When Jesus birthed His church, in the New Testament we see the government among them in the design of elders.  We use the phrase “Biblical Eldership” about the model of church governance that is based on the biblical teaching of the role of elders in the early Christian church. This overall Biblical model is grounded in the principle of servant leadership and is intended to provide spiritual guidance, care, and government for his family (seen also in the Biblical analogy of shepherds and sheep).  

Over the years this Biblical design has been neglected and moved away from in favor of other forms of governance for a variety of reasons.  It is important to remember that it is still God’s design based on His unchanging word and as Jesus declared, “Heaven and earth will pass away, but My words will not pass away” (Matthew 24:35).  Peter later echoed the same idea as he quotes from Isaiah.


The New Testament contains several references to Eldership, which provide insight into the role and function of elders in the early church. In Acts 14:23, we read that Paul and Barnabas near the end of their first missional journey appointed elders in the churches they helped establish.  Paul later gave a detailed explanation of the function of Elders as he met with the Elders of the church in Ephesus while on his way to Rome.  He used the analogy of shepherds and sheep as he called them to guard, guide, govern, and oversee the flock that God appointed them to lead because of the constant threat of false teachers (wolves) who will try to lead them astray (Acts 20:17-38). 

In 1 Timothy 3 and Titus 1, Paul provides qualifications for elders, including their character, behavior, and spiritual maturity. In James 5:14-15, we see the role of elders in the healing ministry of the church.  Peter also lists a thorough example of how elders are to lead and care for God’s people (1 Peter 5:1-11). In every place in the New Testament where it speaks of elders leading churches, it is always in a plural/family/team form.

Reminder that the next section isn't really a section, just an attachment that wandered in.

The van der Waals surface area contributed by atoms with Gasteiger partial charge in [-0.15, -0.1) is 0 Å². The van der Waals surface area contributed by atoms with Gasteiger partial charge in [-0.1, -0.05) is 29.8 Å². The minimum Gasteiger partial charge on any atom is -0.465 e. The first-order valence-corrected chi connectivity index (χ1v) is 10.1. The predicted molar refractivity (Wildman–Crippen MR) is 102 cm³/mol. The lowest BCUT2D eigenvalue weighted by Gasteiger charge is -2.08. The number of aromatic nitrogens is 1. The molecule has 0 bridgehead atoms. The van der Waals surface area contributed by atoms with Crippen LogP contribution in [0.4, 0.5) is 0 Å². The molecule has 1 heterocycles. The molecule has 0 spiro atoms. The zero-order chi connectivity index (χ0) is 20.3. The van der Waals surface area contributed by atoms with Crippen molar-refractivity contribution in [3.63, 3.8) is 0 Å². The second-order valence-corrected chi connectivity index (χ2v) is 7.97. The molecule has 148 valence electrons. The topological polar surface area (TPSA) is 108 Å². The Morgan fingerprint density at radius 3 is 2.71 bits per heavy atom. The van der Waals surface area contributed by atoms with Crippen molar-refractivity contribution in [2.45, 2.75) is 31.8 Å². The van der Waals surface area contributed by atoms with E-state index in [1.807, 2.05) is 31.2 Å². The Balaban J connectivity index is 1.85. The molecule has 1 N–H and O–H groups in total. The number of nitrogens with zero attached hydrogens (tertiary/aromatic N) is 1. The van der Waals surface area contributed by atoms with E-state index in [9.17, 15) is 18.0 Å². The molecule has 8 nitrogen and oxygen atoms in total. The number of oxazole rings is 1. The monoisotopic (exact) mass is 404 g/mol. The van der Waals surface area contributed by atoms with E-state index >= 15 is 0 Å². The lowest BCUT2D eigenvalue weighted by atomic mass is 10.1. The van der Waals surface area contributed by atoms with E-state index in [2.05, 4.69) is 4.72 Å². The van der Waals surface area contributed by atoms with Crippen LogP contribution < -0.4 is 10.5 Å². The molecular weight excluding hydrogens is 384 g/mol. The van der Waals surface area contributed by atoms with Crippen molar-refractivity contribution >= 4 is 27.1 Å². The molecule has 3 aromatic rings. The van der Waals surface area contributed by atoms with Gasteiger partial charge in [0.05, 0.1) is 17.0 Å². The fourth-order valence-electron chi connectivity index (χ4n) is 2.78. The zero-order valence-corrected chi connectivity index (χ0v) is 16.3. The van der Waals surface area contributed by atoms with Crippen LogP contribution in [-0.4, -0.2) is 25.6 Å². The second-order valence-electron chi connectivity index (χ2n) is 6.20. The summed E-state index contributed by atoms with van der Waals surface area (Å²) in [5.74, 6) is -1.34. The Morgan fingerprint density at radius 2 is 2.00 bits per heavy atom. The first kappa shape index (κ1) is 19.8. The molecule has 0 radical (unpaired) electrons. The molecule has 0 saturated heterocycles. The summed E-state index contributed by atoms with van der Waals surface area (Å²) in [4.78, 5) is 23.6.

From these and other passages, we can discern several key principles of biblical Eldership. First, elders are appointed by God to provide spiritual leadership, feeding, and care for the members of the congregation. Second, elders are held to a high standard of personal and spiritual maturity and are expected to model Christ-like character in their lives. Third, elders are accountable to God and to one another for their actions and decisions. Fourth, elders are called to serve the church as they lead and care for God’s people.  Fifth, elders always are called to lead together with other elders God appoints and confirms through other Ephesians4 11-16 leaders (Acts 14:23, 15:4-23, 16:4, 20:17, 1 Timothy 5:1, 17-24, Titus 1:5-11, James 5:14, 1 Peter 5:1, 1 Thessalonians 5:12-14, Hebrews 13:17, 24, Ephesians 4). 

There is always a need to see the design of God for Biblical Eldership restored in His church.  Here is an important thing to remember about any expansion of the church while neglecting His design for it, 

If churches increase numbers but are not being built on God’s Biblical design, it only multiplies Unbiblical Christianity.  This is never God’s best.

Here is a link to a study that goes into detail about local church government (Elders, Deacons, and the Fivefold Gifts of Ephesians 4) and God’s design to see it established.